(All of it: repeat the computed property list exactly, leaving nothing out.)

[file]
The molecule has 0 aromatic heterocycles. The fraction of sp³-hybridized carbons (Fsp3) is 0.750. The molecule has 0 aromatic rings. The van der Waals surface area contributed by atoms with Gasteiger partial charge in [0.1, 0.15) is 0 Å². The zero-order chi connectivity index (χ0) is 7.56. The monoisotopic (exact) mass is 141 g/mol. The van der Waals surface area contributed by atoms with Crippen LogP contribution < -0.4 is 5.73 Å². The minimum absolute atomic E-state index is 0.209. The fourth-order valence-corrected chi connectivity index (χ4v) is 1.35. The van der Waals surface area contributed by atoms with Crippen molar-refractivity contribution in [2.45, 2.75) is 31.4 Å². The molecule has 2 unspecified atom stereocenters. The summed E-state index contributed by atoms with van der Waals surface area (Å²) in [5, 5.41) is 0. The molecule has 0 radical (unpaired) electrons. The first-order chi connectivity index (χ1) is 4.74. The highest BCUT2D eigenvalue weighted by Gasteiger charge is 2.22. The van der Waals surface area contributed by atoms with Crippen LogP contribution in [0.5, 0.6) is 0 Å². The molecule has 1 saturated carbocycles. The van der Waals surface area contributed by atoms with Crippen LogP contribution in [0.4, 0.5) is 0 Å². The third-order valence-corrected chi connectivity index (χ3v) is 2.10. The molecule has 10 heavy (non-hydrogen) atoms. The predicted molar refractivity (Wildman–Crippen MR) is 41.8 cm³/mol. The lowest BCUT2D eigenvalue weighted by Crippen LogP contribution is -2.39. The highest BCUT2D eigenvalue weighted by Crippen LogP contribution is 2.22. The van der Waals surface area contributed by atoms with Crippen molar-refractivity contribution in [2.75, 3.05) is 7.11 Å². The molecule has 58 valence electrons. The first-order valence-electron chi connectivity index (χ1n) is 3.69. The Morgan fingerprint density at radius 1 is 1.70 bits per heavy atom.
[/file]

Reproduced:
The molecule has 0 aromatic heterocycles. The fraction of sp³-hybridized carbons (Fsp3) is 0.750. The molecule has 0 aromatic rings. The van der Waals surface area contributed by atoms with Gasteiger partial charge in [0.1, 0.15) is 0 Å². The zero-order chi connectivity index (χ0) is 7.56. The monoisotopic (exact) mass is 141 g/mol. The van der Waals surface area contributed by atoms with Crippen LogP contribution < -0.4 is 5.73 Å². The minimum absolute atomic E-state index is 0.209. The fourth-order valence-corrected chi connectivity index (χ4v) is 1.35. The van der Waals surface area contributed by atoms with Crippen molar-refractivity contribution in [2.45, 2.75) is 31.4 Å². The molecule has 2 unspecified atom stereocenters. The summed E-state index contributed by atoms with van der Waals surface area (Å²) in [5, 5.41) is 0. The molecule has 0 radical (unpaired) electrons. The first-order chi connectivity index (χ1) is 4.74. The highest BCUT2D eigenvalue weighted by Gasteiger charge is 2.22. The van der Waals surface area contributed by atoms with Crippen LogP contribution in [0.5, 0.6) is 0 Å². The molecule has 1 saturated carbocycles. The van der Waals surface area contributed by atoms with Crippen LogP contribution in [0.4, 0.5) is 0 Å². The third-order valence-corrected chi connectivity index (χ3v) is 2.10. The molecule has 10 heavy (non-hydrogen) atoms. The predicted molar refractivity (Wildman–Crippen MR) is 41.8 cm³/mol. The lowest BCUT2D eigenvalue weighted by Crippen LogP contribution is -2.39. The highest BCUT2D eigenvalue weighted by Crippen LogP contribution is 2.22. The van der Waals surface area contributed by atoms with Crippen molar-refractivity contribution in [2.75, 3.05) is 7.11 Å². The molecule has 58 valence electrons. The first-order valence-electron chi connectivity index (χ1n) is 3.69. The Morgan fingerprint density at radius 1 is 1.70 bits per heavy atom.